Ready or Not, Here Comes XP

 
 
By eweek  |  Posted 2001-10-08 Email Print this article Print
 
 
 
 
 
 
 

Like the coming of winter, the arrival of Microsoft's Windows XP seems inevitable. But while most of us know how to prepare for the coming season, not many IT professionals stand a chance of being ready for XP and the security challenges that it entails.

EDITORIAL--Like the coming of winter, the arrival of Microsofts Windows XP seems inevitable. But while most of us know how to prepare for the coming season, not many IT professionals stand a chance of being ready for XP and the security challenges that it entails.

Do we need more reminders of the problems with security in Microsofts products than the latest worm, Nimda, which exploits not one but four Microsoft network holes? We can scream about users being diligent and patching systems, but the fact remains that its Microsofts intrinsically insecure platforms that are being exploited, and little is being done to stop the attacks. Gartner has gone so far as to recommend to its enterprise sites to remove the IIS server, which was targeted by Nimda, until it can be rewritten and made safe from worms.

A few changes in XP will help a little. The IIS server is not installed on XP Professional by default, and XP does feature support for 802.1x wireless encryption, including dynamic encryption keys and central administration. In addition, the NTFS encrypting file system is a plus but only as long as users run as normal users and not as Administrator—and Administrator is the default setting.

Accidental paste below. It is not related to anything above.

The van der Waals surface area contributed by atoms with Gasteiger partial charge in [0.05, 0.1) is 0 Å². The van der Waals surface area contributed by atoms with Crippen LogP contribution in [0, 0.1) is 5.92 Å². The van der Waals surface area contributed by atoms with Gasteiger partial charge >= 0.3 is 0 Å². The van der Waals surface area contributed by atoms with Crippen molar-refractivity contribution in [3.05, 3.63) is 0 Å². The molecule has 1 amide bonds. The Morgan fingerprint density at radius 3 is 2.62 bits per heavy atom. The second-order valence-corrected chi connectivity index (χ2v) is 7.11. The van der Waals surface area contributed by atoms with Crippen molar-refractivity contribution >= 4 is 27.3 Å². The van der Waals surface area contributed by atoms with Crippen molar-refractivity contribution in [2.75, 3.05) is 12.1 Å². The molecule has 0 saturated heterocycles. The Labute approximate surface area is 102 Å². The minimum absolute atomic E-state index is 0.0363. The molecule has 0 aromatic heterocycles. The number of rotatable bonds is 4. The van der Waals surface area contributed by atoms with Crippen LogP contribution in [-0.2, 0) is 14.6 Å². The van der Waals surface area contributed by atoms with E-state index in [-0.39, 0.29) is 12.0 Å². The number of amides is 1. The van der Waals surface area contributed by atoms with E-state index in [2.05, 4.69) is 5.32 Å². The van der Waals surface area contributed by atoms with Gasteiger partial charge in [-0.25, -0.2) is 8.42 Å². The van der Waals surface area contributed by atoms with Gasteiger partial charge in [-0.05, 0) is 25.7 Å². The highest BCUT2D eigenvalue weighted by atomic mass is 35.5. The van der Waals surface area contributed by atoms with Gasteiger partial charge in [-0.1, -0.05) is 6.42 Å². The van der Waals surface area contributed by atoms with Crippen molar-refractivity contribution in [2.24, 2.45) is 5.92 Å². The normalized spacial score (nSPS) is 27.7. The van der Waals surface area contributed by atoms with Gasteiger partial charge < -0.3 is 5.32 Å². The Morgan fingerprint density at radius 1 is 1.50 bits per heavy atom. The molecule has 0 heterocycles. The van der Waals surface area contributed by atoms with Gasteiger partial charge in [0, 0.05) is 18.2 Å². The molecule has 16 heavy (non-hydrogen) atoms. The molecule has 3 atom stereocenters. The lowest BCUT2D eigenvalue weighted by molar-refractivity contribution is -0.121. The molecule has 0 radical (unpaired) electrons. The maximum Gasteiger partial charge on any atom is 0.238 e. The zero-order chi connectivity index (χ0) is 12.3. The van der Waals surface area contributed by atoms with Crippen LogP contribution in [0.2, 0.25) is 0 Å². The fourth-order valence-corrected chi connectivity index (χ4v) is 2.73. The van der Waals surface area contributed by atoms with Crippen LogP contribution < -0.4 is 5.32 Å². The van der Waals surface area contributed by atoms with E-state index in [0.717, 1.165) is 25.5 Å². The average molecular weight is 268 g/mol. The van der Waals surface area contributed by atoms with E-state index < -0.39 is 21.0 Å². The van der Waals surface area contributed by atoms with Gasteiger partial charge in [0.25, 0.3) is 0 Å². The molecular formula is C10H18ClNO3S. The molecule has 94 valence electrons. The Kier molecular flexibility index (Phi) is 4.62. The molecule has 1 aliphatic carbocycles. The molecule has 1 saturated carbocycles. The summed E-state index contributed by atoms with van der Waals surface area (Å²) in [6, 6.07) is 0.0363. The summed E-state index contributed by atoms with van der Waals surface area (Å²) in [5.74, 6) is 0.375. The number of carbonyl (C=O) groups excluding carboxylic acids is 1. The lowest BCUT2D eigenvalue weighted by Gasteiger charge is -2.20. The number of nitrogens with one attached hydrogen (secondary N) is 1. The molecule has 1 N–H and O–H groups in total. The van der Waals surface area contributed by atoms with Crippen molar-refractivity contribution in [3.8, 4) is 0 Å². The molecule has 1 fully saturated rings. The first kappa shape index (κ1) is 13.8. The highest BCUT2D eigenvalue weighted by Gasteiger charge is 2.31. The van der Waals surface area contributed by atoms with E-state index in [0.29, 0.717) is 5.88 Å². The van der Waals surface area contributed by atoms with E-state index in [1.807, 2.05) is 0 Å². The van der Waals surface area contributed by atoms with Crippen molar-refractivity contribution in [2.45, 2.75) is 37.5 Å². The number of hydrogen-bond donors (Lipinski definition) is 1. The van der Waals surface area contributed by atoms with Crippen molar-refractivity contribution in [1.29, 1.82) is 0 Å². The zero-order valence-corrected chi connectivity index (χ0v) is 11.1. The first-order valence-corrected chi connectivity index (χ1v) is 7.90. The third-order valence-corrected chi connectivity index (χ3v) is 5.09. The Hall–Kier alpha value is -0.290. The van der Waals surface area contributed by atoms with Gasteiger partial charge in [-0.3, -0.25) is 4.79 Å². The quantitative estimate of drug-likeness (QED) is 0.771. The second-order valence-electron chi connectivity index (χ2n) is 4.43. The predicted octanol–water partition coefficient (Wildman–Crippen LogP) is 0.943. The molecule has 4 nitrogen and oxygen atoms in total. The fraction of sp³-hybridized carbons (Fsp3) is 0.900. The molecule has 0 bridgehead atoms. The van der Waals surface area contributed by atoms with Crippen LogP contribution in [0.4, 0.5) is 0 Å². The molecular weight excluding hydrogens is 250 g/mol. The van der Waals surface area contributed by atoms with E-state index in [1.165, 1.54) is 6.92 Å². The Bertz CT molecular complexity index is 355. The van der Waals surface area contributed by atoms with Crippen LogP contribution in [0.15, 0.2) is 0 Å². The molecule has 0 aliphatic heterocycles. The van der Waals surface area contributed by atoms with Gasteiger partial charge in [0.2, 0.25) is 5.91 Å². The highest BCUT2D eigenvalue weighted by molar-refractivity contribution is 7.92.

But other changes, or lack thereof, leave XP as vulnerable as any other Microsoft product. For instance, the new firewall can block incoming traffic not sent in response to outgoing traffic, but no outgoing traffic is blocked—a feature that is standard with software firewalls from Zone Labs or Symantec. Outbound blocking would go a long way toward stopping distributed denial-of-service attacks. Also, the platform is still chock-full of many always-on, Internet-needy programs, including Internet Explorer, Outlook Express, Windows Messenger and Windows Media Player, each waiting for its turn to be sniffed out by the next Nimda.

XP is certainly a much stronger option than the Windows 9x line, but it offers little to users of Windows NT or Windows 2000, other than the convenience of having the many security patches for these operating systems preapplied. Other than for preinstallations, we think few IT managers will make the move.

Microsoft needs to reconsider its products from the ground up and should consider building its operating system platforms around a trusted operating system, along the lines of Argus Systems Groups PitBull.

Microsoft wants to stay on schedule with XP so it can have the system on all new PCs purchased for the holiday season. It needs to forget about shipping XP to help the OEMs and, supposedly, the American economy. The company has bigger problems to worry about. It needs to fix XP first.

 
 
 
 
 
 
 
 
 
 
 

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